Within the Abiquiú Region are the remnants of numerous prehistoric communities that thrived here in the 11th and 12th centuries. These ancient villages are the ancestral homeland of the historic Pueblo people of Santa Clara and San Juan (now Ohkay Ohwingeh), Pueblos on the Rio Grande.
Modern Abiquiú is a private village clustered around the historic church of Santo Tomas. The mesa top Pueblo of Abiquiú was established by the Spanish in 1754. The church of Santo Tomas was a mission of the Franciscans which served the first Genizaro (detribalized Native Americans) residents of the village. The Genizaro population of Abiquiú included Pueblo and non-Pueblo people from all over the Southwest who had lost their tribal affiliation through warfare and captivity. In Abiquiú, the Genizaro were Christianized, taught Spanish, and given full citizenship under the Spanish Crown. Abiquiú residents were also given a 16,000-acre land grant for grazing and timber use. In 1829, situated as it was on the edge of the frontier, Abiquiú became the trailhead for the Old Spanish trail, the 1,200-mile trade route linking Santa Fe and Los Angeles.
The village of Abiquiú is no longer a designated Native American Pueblo. However, the descendants of the first villagers continue to cooperatively manage the ejido (common lands) of the Abiquiú Land Grant.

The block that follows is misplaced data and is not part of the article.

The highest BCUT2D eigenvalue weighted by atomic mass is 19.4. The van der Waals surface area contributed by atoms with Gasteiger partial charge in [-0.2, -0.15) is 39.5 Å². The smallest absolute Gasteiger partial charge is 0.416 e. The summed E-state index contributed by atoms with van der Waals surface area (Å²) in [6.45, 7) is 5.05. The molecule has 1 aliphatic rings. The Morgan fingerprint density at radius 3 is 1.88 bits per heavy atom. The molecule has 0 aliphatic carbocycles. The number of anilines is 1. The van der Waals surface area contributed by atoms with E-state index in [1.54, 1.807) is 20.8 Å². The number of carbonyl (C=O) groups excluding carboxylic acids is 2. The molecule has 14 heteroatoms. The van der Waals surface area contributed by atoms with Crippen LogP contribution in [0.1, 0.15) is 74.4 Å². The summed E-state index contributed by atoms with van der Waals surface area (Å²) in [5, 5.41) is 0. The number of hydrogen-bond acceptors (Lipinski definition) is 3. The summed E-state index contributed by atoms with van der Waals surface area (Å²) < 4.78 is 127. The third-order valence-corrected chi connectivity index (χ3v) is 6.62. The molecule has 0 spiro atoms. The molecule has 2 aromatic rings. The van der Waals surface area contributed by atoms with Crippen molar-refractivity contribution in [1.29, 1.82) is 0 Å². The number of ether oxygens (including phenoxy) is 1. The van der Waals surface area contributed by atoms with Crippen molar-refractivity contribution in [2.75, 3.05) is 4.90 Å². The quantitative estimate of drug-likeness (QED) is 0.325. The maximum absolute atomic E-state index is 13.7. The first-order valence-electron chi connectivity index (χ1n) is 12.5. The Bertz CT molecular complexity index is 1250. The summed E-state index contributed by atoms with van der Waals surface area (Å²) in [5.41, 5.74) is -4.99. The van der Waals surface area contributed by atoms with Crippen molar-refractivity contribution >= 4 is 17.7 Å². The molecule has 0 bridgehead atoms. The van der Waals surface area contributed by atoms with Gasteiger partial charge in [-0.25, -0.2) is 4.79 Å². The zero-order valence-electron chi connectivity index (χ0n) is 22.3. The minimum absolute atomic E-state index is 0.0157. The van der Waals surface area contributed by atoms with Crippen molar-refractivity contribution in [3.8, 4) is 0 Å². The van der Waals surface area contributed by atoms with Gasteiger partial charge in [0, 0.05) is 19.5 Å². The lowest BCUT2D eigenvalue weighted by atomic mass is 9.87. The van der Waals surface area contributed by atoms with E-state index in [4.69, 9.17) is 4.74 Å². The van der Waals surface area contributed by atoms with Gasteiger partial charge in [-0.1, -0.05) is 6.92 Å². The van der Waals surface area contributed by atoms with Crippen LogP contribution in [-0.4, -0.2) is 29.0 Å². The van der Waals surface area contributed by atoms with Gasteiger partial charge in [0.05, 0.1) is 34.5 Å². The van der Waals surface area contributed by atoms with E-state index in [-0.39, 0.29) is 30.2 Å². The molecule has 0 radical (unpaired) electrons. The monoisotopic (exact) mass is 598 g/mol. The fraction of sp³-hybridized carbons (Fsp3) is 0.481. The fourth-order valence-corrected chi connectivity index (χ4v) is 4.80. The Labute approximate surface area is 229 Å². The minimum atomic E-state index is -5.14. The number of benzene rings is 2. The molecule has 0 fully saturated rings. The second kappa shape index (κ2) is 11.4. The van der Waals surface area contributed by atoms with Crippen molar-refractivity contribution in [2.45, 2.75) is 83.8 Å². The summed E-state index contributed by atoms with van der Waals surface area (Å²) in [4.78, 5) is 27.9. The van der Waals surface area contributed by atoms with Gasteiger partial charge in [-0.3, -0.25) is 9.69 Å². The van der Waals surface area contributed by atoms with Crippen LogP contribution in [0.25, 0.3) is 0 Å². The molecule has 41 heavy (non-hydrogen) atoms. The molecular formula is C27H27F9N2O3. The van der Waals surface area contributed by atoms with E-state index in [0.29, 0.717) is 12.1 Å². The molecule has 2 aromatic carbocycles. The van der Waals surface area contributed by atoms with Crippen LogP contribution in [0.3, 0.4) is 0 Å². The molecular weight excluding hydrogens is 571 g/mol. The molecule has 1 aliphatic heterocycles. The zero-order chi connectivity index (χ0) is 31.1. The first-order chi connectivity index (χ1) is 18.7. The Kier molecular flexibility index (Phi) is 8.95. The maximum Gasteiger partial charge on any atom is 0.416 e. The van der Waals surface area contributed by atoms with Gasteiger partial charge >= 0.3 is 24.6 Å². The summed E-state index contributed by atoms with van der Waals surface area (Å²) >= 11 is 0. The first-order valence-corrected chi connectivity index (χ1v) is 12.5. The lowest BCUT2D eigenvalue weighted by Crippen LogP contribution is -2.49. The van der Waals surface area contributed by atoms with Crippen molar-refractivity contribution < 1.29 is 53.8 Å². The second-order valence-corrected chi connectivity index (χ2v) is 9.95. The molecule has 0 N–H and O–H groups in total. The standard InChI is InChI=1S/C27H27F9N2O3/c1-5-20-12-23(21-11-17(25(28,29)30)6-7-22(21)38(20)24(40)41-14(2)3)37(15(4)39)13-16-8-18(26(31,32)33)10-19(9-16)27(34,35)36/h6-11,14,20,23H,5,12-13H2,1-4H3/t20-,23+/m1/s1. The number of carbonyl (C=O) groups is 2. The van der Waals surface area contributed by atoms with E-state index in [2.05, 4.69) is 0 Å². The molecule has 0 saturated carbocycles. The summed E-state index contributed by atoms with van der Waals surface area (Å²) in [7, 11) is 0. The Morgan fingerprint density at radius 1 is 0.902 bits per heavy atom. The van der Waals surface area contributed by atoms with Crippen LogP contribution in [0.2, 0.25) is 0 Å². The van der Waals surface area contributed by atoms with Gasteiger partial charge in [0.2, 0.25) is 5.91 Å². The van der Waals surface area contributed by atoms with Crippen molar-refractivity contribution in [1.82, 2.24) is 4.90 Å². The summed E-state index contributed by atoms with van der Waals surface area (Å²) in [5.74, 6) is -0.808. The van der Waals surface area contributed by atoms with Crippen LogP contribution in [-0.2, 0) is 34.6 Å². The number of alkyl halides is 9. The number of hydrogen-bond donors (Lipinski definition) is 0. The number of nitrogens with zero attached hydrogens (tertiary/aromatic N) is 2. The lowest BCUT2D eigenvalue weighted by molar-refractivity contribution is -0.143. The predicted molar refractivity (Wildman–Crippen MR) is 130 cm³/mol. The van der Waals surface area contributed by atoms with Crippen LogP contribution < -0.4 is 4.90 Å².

The Abiquiú region of the Chama River Valley was settled by Spanish colonists in the 1730’s and 40’s. With little or no military support from the Spanish garrison in Santa Fe, families living in the isolated settlements of Santa Rosa de Lima, Tierra Azul, Barranco, and Silvestres endured decades of hostilities from the local Ute, Comanche, and Navajo tribes. These independent pobladores (pioneers) successfully established ranches and farms along the Chama River. The present day acequias which water the valley’s crops are part of the original irrigation system implemented by these first settlers.
In 1945, American painter Georgia O’Keeffe bought a house near the Abiquiú plaza. She already owned a home at Ghost Ranch, and by 1949 O’Keeffe lived year-round in the Abiquiú Region.